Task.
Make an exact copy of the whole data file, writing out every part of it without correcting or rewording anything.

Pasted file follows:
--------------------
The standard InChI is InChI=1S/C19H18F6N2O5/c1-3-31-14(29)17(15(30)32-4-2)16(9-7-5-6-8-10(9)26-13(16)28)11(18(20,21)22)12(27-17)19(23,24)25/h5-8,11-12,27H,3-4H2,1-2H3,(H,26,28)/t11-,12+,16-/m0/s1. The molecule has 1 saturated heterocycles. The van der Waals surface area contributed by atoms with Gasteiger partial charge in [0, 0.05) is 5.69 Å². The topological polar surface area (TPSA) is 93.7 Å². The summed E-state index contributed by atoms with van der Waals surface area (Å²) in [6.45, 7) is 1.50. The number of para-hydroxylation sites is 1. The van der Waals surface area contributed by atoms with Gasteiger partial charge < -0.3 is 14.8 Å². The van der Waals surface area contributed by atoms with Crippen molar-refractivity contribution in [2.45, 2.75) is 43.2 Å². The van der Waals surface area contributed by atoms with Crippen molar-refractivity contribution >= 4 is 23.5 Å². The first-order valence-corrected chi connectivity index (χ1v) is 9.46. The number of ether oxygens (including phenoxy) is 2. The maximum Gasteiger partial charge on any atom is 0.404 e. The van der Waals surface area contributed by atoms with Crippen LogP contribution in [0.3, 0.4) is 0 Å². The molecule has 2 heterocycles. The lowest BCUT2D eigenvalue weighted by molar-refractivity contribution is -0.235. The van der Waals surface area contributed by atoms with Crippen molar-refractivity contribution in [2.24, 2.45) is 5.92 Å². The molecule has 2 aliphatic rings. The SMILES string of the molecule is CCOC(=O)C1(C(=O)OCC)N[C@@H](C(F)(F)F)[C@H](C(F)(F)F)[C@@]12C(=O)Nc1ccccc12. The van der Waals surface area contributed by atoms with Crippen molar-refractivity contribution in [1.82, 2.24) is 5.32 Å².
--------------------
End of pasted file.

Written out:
The standard InChI is InChI=1S/C19H18F6N2O5/c1-3-31-14(29)17(15(30)32-4-2)16(9-7-5-6-8-10(9)26-13(16)28)11(18(20,21)22)12(27-17)19(23,24)25/h5-8,11-12,27H,3-4H2,1-2H3,(H,26,28)/t11-,12+,16-/m0/s1. The molecule has 1 saturated heterocycles. The van der Waals surface area contributed by atoms with Gasteiger partial charge in [0, 0.05) is 5.69 Å². The topological polar surface area (TPSA) is 93.7 Å². The summed E-state index contributed by atoms with van der Waals surface area (Å²) in [6.45, 7) is 1.50. The number of para-hydroxylation sites is 1. The van der Waals surface area contributed by atoms with Gasteiger partial charge < -0.3 is 14.8 Å². The van der Waals surface area contributed by atoms with Crippen molar-refractivity contribution in [2.45, 2.75) is 43.2 Å². The van der Waals surface area contributed by atoms with Crippen molar-refractivity contribution >= 4 is 23.5 Å². The first-order valence-corrected chi connectivity index (χ1v) is 9.46. The number of ether oxygens (including phenoxy) is 2. The maximum Gasteiger partial charge on any atom is 0.404 e. The van der Waals surface area contributed by atoms with Crippen LogP contribution in [0.3, 0.4) is 0 Å². The molecule has 2 heterocycles. The lowest BCUT2D eigenvalue weighted by molar-refractivity contribution is -0.235. The van der Waals surface area contributed by atoms with Crippen molar-refractivity contribution in [2.24, 2.45) is 5.92 Å². The molecule has 2 aliphatic rings. The SMILES string of the molecule is CCOC(=O)C1(C(=O)OCC)N[C@@H](C(F)(F)F)[C@H](C(F)(F)F)[C@@]12C(=O)Nc1ccccc12. The van der Waals surface area contributed by atoms with Crippen molar-refractivity contribution in [1.82, 2.24) is 5.32 Å².